Goode EF, Smyth EC. Immunotherapy for gastroesophageal cancer. J Clin Med. 2016;5:84. https://www.ncbi.nlm.nih.gov/pmc/articles/PMC5086586/

Kilic L, Ordu C, Yildiz I, et al. Current adjuvant treatment modalities for gastric cancer: from history to the future. World J Gastrointest Oncol. 2016;8:349-449. https://www.ncbi.nlm.nih.gov/pmc/articles/PMC4865711/

Petrovchich I, Ford JM. Genetic predisposition to gastric cancer. Semin Oncol. 2016;43:554-559. https://www.ncbi.nlm.nih.gov/pubmed/27899187

Sitas F. Twenty five years since the first prospective study by Forman et al. (1991) on Helicobacter pylori and stomach cancer risk. Cancer Epidemiol. 2016;41:159-164. https://www.ncbi.nlm.nih.gov/pubmed/26922171

Sehdev A, Catenacci DV. Gastroesophageal cancer: focus on epidemiology, classification, and staging. Discov Med. 2013;16:103-11. https://www.ncbi.nlm.nih.gov/pubmed/23998446

National Cancer Institute. Gastric Cancer Treatment (PDQ®) – Patient Version. August 16, 2018. Available at: https://www.cancer.gov/types/stomach/patient/stomach-treatment-pdq Accessed On: August 24, 2018.

Livstone EM. Stomach Cancer. Merck Manual Online Professional Version website. Updated October 2017. Available at: https://www.merckmanuals.com/professional/gastrointestinal-disorders/tumors-of-the-gi-tract/stomach-cancer Accessed August 24, 2018.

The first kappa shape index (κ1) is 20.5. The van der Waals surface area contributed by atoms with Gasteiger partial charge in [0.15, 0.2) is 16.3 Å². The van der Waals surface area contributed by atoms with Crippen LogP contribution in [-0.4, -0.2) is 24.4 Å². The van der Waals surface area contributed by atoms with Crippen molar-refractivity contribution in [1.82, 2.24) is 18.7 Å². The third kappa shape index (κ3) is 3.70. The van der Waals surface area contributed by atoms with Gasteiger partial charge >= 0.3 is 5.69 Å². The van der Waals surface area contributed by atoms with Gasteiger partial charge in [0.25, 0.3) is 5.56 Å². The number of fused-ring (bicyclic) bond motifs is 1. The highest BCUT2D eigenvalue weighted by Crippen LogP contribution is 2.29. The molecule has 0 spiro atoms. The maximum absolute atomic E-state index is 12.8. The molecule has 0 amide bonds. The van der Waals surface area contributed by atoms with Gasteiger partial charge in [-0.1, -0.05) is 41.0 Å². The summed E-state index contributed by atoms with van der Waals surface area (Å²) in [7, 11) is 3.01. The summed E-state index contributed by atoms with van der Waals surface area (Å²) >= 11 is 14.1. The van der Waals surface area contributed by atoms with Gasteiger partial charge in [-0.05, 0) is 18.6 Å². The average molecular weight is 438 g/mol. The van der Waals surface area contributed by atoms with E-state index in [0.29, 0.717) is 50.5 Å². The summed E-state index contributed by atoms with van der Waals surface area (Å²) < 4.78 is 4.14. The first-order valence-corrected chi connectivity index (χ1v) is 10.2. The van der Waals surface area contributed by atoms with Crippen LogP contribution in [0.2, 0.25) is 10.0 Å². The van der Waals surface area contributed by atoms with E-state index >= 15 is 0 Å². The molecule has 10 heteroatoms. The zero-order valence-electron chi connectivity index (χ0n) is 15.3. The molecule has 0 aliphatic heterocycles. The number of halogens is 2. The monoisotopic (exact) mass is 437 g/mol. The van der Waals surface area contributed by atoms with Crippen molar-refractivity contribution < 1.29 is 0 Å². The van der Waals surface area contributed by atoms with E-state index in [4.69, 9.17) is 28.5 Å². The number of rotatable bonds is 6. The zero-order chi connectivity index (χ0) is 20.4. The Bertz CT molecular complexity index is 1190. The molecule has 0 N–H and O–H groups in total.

Mayo Clinic for Medical Education and Research. Cervical Dystonia. May 19, 2018. Available at: https://www.mayoclinic.org/diseases-conditions/stomach-cancer/symptoms-causes/syc-20352438 Accessed On: August 24, 2018.

American Cancer Society. Stomach Cancer. Available at: https://www.cancer.org/cancer/stomach-cancer.html Accessed On: August 24, 2018.

Cabebe EC. Gastric Cancer. Emedicine Journal, April 30, 2018. Available at: https://emedicine.medscape.com/article/278744-overview Accessed on: August 24, 2018.

European Society for Medical Oncology. Stomach Cancer. V.2012.1. Available at: https://www.esmo.org/content/download/6635/115239/file/EN-Stomach-Cancer-Guide-for-Patients.pdf Accessed August 24, 2018.

Mansfield PF. Clinical features, diagnosis, and staging of gastric cancer. UpToDate, Inc. 2017 Nov 14. Available at: https://www.uptodate.com/contents/clinical-features-diagnosis-and-staging-of-gastric-cancer Accessed on: August 27, 2018.

Morgan D. Early gastric cancer: treatment, natural history, and prognosis. UpToDate, Inc. 2018 Nov 24. Available at: https://www.uptodate.com/contents/early-gastric-cancer-treatment-natural-history-and-prognosis Accessed on: August 27, 2018.

Chan AOO, Wong B. Risk factors for gastric cancer. UpToDate, Inc. 2016 Sep 26. Available at: https://www.uptodate.com/contents/risk-factors-for-gastric-cancer Accessed on: August 27, 2018.